Over the last 2 and a half years, I've gradually cleaned my bathroom cabinet - i.e. I've stopped using a number of industrial products and I've replaced them with organic/natural ones commercialised by small companies with a conscience.
My motivation is to reduce the amount of harmful chemicals I use on my skin everyday. Why? Because many cosmetics and personal care products can contain chemicals, including endocrine disrupting chemicals (EDCs), "which can cause adverse health effects, and some are potentially linked to breast cancer".
To be frank, I'm yet to apply the same rule to make-up... Although I don't wear make-up every day, I do wear foundation, powder and eyeshadow on a very regular basis. I haven't transitioned to organic cosmetic products yet. But, rather than focusing on what I still need to tackle, I thought I would share with you some practical information about all the positive changes I've made since 2015.
I hope it can be helpful. If you want to find out more about the chemicals that may be linked to breast cancer, I recommend you have a look to Breast Cancer UK #DitchtheJunk information sheet.
This post is NOT sponsored by any brands.
Wednesday, 12 April 2017
Sunday, 5 March 2017
The news that we should eat 10 portions of vegetables and fruit every day "for maximum protection against disease and premature death" cannot have escaped your attention. The findings of a study led by Imperial college have been widely reported in the UK press and abroad - and derided as a near-impossible task by a lot of British publications.
I don't pretend that I eat 800g of vegetables and fruit religiously every day, i.e. the equivalent of 10 portions. But, by reducing the amount of processed food in my diet - for health reasons and for the sake of reducing the amount of waste I produce - I've automatically increased my veg and fruit consumption.
From experience, I think the best way to include more fruit and veg in your diet is to :
1 - eat mostly vegetarian food (veg curry & chilli sin carne are some of my favourite veg dishes) ;
2 - have a piece of fruit in the morning with porridge, for example ;
3 - snack on an apple or a couple of clementines ;
4 - have grated carrots and other grated raw vegetables as a starter whenever possible ;
5 - eat a fruit for dessert (with or without yogurt).
In short, keep it simple!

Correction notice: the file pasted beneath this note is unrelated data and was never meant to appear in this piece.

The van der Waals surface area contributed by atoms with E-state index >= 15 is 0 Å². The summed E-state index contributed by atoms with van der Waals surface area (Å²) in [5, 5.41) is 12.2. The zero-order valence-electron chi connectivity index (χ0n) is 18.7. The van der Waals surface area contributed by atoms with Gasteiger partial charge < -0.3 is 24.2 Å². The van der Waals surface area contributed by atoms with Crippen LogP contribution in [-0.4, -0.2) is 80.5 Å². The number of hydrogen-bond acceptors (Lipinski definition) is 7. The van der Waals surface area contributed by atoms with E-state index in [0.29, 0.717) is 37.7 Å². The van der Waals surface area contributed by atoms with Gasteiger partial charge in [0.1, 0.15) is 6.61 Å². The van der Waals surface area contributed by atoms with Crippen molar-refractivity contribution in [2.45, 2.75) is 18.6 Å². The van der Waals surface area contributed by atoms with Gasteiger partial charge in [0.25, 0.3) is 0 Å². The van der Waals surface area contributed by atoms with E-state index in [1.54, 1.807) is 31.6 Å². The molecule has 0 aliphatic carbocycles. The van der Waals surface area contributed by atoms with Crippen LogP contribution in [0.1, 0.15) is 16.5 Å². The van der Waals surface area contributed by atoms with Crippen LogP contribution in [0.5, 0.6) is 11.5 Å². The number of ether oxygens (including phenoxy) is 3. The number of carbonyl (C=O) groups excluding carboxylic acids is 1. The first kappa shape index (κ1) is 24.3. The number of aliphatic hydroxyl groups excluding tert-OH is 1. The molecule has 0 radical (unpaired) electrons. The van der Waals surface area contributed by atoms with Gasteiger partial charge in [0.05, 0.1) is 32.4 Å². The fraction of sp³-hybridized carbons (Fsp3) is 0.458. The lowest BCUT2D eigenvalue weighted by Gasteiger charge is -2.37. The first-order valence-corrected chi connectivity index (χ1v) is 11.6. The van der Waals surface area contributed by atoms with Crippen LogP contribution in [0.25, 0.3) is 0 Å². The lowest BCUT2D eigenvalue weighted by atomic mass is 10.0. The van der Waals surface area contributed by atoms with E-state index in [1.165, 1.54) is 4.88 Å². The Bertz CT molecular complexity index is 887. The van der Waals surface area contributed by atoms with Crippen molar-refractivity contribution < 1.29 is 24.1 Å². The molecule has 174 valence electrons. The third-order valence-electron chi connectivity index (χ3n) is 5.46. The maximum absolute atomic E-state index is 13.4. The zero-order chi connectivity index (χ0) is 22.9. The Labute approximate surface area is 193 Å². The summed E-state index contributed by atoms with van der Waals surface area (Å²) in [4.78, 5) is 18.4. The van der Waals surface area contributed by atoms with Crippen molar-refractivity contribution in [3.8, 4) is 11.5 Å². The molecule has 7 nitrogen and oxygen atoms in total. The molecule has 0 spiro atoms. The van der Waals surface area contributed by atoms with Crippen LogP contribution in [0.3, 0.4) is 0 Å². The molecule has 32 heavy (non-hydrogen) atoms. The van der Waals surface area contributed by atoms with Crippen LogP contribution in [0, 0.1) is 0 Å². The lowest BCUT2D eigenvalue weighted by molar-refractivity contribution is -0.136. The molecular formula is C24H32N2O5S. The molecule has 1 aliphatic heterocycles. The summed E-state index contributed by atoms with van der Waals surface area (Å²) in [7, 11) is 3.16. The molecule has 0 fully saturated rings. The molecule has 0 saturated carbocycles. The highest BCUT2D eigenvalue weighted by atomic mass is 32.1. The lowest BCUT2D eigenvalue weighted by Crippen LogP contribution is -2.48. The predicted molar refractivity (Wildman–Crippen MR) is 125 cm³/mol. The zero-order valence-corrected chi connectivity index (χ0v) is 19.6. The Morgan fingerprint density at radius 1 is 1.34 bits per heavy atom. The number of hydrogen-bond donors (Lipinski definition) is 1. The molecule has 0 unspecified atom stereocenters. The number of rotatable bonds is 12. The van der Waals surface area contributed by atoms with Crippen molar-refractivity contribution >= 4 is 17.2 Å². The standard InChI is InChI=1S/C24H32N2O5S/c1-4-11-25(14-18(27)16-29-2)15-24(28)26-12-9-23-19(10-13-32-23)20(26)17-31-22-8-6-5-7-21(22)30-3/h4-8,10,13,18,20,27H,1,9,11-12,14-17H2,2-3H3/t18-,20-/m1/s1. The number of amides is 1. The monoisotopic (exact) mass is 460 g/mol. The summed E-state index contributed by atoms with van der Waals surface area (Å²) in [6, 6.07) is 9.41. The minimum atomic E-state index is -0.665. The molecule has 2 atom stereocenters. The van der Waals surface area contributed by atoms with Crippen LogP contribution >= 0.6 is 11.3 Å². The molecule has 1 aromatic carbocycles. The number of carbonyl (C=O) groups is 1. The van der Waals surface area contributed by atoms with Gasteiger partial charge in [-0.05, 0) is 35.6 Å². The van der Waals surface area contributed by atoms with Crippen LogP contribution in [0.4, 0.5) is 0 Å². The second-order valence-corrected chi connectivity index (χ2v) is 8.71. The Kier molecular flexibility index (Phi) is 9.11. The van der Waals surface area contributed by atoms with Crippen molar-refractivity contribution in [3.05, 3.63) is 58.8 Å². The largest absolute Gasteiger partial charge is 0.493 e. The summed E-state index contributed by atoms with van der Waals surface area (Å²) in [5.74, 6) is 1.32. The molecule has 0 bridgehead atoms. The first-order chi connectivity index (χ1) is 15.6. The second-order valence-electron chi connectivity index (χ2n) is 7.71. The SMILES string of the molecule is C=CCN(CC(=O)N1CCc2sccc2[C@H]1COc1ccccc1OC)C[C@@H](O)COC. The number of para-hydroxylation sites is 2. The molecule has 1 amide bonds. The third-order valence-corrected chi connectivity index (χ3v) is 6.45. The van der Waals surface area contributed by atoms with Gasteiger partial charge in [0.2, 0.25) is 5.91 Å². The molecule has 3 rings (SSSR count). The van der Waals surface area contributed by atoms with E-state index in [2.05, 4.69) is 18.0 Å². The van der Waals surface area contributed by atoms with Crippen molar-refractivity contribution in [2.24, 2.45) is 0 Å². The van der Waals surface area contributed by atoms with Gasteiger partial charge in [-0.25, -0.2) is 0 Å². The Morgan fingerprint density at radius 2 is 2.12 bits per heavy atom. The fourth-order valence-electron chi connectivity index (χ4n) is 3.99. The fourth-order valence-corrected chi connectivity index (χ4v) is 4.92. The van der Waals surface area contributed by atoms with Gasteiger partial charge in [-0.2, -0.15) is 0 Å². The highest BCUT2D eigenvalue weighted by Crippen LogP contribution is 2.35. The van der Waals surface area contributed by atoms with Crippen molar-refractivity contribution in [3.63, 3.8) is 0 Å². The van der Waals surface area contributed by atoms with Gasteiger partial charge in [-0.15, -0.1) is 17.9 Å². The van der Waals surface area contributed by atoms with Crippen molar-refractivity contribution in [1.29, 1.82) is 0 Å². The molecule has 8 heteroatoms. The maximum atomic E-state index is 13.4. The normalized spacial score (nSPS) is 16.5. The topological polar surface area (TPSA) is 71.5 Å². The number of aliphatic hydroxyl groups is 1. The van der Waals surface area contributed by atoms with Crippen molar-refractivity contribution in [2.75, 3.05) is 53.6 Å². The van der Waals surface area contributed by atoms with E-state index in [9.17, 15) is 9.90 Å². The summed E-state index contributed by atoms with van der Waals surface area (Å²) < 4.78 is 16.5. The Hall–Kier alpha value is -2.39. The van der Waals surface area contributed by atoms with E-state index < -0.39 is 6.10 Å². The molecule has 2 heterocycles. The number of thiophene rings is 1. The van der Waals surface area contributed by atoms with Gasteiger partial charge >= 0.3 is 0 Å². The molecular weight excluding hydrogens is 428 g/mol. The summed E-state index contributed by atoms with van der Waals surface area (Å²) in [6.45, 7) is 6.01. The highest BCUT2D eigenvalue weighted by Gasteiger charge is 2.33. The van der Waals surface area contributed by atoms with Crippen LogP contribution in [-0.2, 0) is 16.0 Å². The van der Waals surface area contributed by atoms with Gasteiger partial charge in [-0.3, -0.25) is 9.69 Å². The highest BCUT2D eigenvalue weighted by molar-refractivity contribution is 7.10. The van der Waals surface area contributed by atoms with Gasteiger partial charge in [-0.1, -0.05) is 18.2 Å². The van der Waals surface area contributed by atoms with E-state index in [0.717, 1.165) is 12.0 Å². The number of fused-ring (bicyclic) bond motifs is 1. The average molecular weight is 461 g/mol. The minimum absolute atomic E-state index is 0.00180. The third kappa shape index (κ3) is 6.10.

It doesn't mean you cannot be a bit adventurous time to time. Adding a fruit to a veg salad can work very well. I tend to forget about it but somehow got inspired to mix broccoli and orange in a salad the other day. It worked very well! I didn't follow a recipe. I just used (almost) all the veg I had in my fridge - including a sad looking half fennel bulb and a few floppy celery branches.
Ingredients (for a big salad - serves approximately 6 people as a side dish) :
- 1 head of broccoli (boiled for 5-6 minutes maximum and cooled down under the water)
- 1 orange cut into pieces
- 1 spiralized courgette (I have a very basic Joseph & Joseph spiralizer)
- half a fennel bulb roasted in the oven with a bit of olive oil, salt and pepper
- 2-3 branches of celery (cut into small pieces)
- a handful of pumpkin seeds (roast them in a pan for 6 minutes or so)
For the dressing, I mixed:
- some olive oil
- the juice of half a lemon (but you can probably use a bit more if you want a zestier flavour)
- salt, pepper
- a table spoon of liquid honey
- a sprinkling of ras el hanout (a mix of spices that I happened to have in my spice drawer)
I can't give you the exact quantities. I've improvised it. I do strongly recommend that you prepare the dressing separately in a small bowl. Therefore, you'll be able to try it and adjust quantities before adding it to the salad.
Do you have a recipe that mixes fruit and veg? If so, leave a comment below this article.
Monday, 9 January 2017
In 2017 I will...
1. Keep refusing plastic straws and let people know how much of a scourge they are for wild life and the planet in general. Don't feed me plastic!
2. Give talks to fellow residents in my local area to let them know what they can do day to day to reduce their waste, save money and (re)discover small pleasures - all in one go.
For example, making tea with loose leaves (instead of using tea bags containing plastic), baking bread, using more natural ingredients as cosmetics.
|I've been using coconut oil as a moisturiser since January 2016.|
3. Use my sewing machine to mend and adjust clothes and also make Morsbags. Textile shouldn't go to waste! (And, no, you cannot throw old pants nor socks nor any textile with your household waste - that's a reminder for my other half, by the way)
4. Grow herbs in my garden in the summer. Everything tastes better with fresh herbs.
|Mint is one of my favourite herbs - with basil.|
5. Meet up with other zero waste advocates in London and share tips for a more sustainable and enjoyable life.
What's your zero waste resolution for 2017?